What will forests look like at the end of the century? A new study led by UC Boulder suggests that a large number of forests in the western United States will no longer exist. The researchers found that when forests burn across the Southern Rocky Mountains, many will never recover, but will instead transition into grasslands and shrublands.
“We project that post-fire recovery will be less likely in the future, with large percentages of the Southern Rocky Mountains becoming unsuitable for two important tree species – ponderosa pine and Douglas fir,” said lead author Kyle Rodman.
In California and other western states, the wildfire season is arriving earlier and lasting longer every year. This new trend is primarily driven by climate change, which means that as global warming intensifies, so will the duration of the fire season.
Rising temperatures in the spring and summer, reduced snowpack, and earlier spring snowmelt combine to create longer and more intense dry seasons that make forests more susceptible to severe burns.
Previous studies from UC Boulder have examined the sites of individual fires. These forests recovered very slowly, if at all. In the plots surveyed, 80 percent still had no new trees 15 years after the fire.
The research team, which included experts from the U.S. Forest Service, Northern Arizona University, Colorado State University and the University of North Carolina Wilmington, set out to expand on the earlier work. The goal of the current investigation was to project the future by looking at the past.
The study was focused on 22 burned areas, including 710 square miles from southern Wyoming through central and western Colorado to northern New Mexico. Some of these regions that had burned as long ago as 1988.
The team looked at ponderosa pine and Douglas fir forests, which make up about half of the forested area in the region. “For those of us who live along Colorado’s Front Range, these are the trees that we see, live and recreate near on a daily basis,” said Rodman.
The researchers used satellite images and field measurements to reconstruct what the forests looked like prior to the fire. Next, by counting juvenile trees and looking at tree rings, they assessed how well the forests were recovering.
Forests at higher elevations with lower temperatures and more precipitation were found to be in the best shape. Those with more surviving trees nearby were also more likely to rebound.
On the other hand, lower-elevation forests proved to be much less resilient. When the scientists compared the study sites to regions that burned in the 19th and early 20th centuries, the areas that burned more recently failed to bounce back.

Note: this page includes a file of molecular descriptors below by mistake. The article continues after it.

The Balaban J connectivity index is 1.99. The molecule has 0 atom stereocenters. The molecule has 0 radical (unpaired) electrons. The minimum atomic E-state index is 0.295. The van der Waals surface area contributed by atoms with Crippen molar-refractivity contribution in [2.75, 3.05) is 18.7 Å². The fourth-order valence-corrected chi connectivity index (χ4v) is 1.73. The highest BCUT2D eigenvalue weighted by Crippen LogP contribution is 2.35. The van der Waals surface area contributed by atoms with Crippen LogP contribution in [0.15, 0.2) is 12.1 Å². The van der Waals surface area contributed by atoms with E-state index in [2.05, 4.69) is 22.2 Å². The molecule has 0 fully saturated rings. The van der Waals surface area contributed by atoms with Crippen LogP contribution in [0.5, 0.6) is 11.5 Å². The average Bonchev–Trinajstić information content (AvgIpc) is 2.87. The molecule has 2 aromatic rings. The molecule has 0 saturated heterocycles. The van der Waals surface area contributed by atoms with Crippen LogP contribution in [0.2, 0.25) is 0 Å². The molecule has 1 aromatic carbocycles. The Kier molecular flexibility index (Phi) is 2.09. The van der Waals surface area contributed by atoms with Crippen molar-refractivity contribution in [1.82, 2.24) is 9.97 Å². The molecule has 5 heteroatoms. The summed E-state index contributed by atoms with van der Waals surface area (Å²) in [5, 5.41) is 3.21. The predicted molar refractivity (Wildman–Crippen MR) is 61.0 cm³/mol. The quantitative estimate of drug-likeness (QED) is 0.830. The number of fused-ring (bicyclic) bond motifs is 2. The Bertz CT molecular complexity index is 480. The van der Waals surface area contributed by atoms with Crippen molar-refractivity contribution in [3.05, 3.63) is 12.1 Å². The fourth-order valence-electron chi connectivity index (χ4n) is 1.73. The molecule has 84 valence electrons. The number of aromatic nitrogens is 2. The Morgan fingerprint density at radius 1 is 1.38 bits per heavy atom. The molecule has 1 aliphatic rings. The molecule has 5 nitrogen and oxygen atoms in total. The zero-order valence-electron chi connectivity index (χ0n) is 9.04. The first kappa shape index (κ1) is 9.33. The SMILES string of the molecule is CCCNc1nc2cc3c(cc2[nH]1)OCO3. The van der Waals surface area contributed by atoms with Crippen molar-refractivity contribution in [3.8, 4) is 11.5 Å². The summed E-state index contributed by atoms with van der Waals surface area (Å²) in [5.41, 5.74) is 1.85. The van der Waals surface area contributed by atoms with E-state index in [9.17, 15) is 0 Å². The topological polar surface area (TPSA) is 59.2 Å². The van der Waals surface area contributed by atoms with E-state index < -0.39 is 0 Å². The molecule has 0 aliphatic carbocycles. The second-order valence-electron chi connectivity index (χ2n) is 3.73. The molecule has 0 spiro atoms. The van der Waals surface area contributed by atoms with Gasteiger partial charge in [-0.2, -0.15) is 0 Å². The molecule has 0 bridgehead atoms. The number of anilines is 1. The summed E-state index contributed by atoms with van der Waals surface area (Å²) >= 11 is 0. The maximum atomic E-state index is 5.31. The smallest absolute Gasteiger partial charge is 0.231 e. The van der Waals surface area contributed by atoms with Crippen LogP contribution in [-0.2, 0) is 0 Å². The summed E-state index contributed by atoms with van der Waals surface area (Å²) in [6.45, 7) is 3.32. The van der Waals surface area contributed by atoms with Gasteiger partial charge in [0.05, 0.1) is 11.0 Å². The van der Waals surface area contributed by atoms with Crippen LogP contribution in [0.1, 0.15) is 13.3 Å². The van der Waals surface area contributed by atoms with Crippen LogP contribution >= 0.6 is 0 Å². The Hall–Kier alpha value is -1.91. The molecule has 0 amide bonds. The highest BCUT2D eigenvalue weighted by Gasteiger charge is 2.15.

“This study and others clearly show that the resilience of our forests to fire has declined significantly under warmer, drier conditions,” said study co-author Professor Tom Veblen.
Computer modeling revealed that by 2051, with moderate greenhouse gas emissions, less than 18 percent of Douglas fir and ponderosa pine forests will recover if burned. Under a higher emissions scenario, that number drops to 6 percent for Douglas fir and 3.5 percent for pine forests.
Meanwhile, said Professor Veblen, the number and intensity of wildfires will continue its steady rise. The number of acres burned annually across the country has already doubled since the 1990s.
“The big takeaway here is that we can expect to have an increase in fire continue for the foreseeable future, and, at the same time, we are going to see much of our land convert from forest to non-forest,” said Professor Veblen.
Rodman hopes the findings will help land managers better plan where to invest their resources, or not, after a fire. For example, it would be more beneficial to plant seedlings in regions that are likely to recover. Rodman also hopes the projections will people one more reason to care about climate change.
“This was a hard study to write and can be a bit depressing to read, but there are some positive takeaways,” said Rodman. “If we can get a handle on some of these trends and reduce our greenhouse gas emissions, the outcomes may not look so dire. The future is not written in stone.”
The study is published in the journal Global Ecology and Biogeography.